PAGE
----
Wednesday, March 3, 2010

Recruiting Volunteers To Be Catechists





Generating excitement and volunteers for CCD is rather daunting. Finding people that want to be a catechist is sometimes like finding a needle in a haystack. Each year it becomes harder and harder to find CCD teachers because parishioners do not want to be challenged with such an undertaking. Most feel that they are not qualified to teach and do not have the skills for classroom management. Others believe that they do not have the time nor patience to be a catechist.


So how can you find catechists?


• Have posters and announcements in the church bulletin. For example: Help our children be all they can be. Become a CCD teacher and use your talents God has given you to help teach our faith.

• At the end of Mass during announcements let the congregation know that your church is looking for a few good men and woman to be a volunteer and teach CCD. Ask them if they are looking for ways to make meaningful contributions to your church, to maintain their skills (or learn new skills!) and to interact with others.

• Let the prospective volunteers know that assistance and training will be provided before CCD starts so the catechist will be prepared and be an effective teacher. (By providing assistance and training to all perspective volunteers alleviates any worries that they might have by letting them know that they are not alone and that they will have help.)

• Spread the word that catechists are needed and that it is a rewarding experience.

• Flat out ask people to be a catechist. They are more likely to consider being a catechist if someone asks them face to face and will usually not to turn you down.

• One of the best sources of future volunteers is current volunteers. It is likely that if someone is passionate enough to volunteer their time, they are likely to have at least some friends who share those same passions and interests. Also, a person who is already a catechist should not only have a good understanding of the church’s needs, but also what types of personalities would do well there. In other words, a current volunteer can be the perfect volunteer recruiter… but only if they like the church enough and feel appreciated enough to recommend the job to others. Keep volunteers happy, and be sure to let them know about any available volunteer positions.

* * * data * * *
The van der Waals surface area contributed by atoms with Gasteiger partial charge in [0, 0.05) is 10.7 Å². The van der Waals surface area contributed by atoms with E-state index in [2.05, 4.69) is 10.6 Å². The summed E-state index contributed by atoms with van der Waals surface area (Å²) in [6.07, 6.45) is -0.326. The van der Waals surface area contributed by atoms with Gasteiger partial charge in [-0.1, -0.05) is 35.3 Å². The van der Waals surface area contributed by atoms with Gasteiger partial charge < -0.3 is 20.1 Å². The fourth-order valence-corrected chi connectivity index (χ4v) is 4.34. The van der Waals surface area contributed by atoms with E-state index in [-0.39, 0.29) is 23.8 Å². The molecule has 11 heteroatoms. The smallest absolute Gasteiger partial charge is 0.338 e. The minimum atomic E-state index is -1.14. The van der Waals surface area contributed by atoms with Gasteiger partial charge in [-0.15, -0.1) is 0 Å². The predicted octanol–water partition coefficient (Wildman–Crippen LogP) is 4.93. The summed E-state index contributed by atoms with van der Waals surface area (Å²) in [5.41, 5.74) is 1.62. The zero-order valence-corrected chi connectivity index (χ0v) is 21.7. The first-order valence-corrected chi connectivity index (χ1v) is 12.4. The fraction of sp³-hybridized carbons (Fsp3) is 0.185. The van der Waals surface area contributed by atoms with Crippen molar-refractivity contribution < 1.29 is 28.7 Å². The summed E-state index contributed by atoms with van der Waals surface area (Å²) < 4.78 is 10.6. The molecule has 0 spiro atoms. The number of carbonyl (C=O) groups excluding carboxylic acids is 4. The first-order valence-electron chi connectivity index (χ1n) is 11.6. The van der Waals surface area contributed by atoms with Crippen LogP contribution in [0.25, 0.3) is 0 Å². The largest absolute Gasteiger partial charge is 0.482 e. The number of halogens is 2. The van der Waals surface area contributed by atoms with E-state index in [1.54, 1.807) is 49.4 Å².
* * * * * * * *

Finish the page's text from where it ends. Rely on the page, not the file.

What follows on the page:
• Have a catechist recruitment luncheon. An organized get-together will provide a good way to exchange information about being a catechist and how much their help is appreciated and needed.


Can you think of ways of recruiting volunteers to be catechists?





4 comments:

Karen said...

I got into teaching CCD because I was fed up with the bad catechesis my older daughter was (still is, actually) receiving. When I saw that our parish was looking for CCD teachers in the bulletin and then heard the pleas for volunteers week after week, I decided to teach a kindergarten class. Then I responded to their plea for substitutes for the time slot when my older child attend CCD and that lead to me taking on another class (7th graders--Eeek!). So I guess bad catechesis is one way of recruiting new catechists. I wouldn't recommend it, but it certainly got me involved. It's just too bad that I'm not teaching either one of my kids' classes.

Amazing_Grace said...

Karen-
Wow! You teach 7th graders! That must be hard. How many students do you have?

Our son started CCD in first grade and we were lucky that he had some great teachers. While he was receiving CCD hubby and I stayed around the church because by the time we got home, we would only have around 15 minutes before we would have to leave to pick him up. The following year our church needed a first grade teacher so I taught first grade CCD and hubby was the floating substitute. During this time hubby found out he really enjoyed teaching CCD and became the 6th grade teacher a year later.

Jared Dees, M.Ed. said...

Thanks for posting this - great ideas!

I would start with the parents. CYO sports teams do a great job of recruiting parents to be their kids' coaches. I find that CCD programs do this well already. Focus on the parents first - they have a vested interest in the class receiving a great education (see Karen's comment above). Recruit them as an catechist aid at first (if necessary) then reel them in as the main catechist.

Of course, this brings up another important topic: training new catechists and providing them with quality resources (like the one on this site).

Also, I'm not a DRE, but if I was I would be in contact with all of the other DRE's in the diocese sharing best practices. There is no need to recreate the wheel - find out what works best and steal it!

P.S. Love the poster!

Amazing_Grace said...

Jared-
I knew you would come up with great ideas!!! Thank you for sharing. :)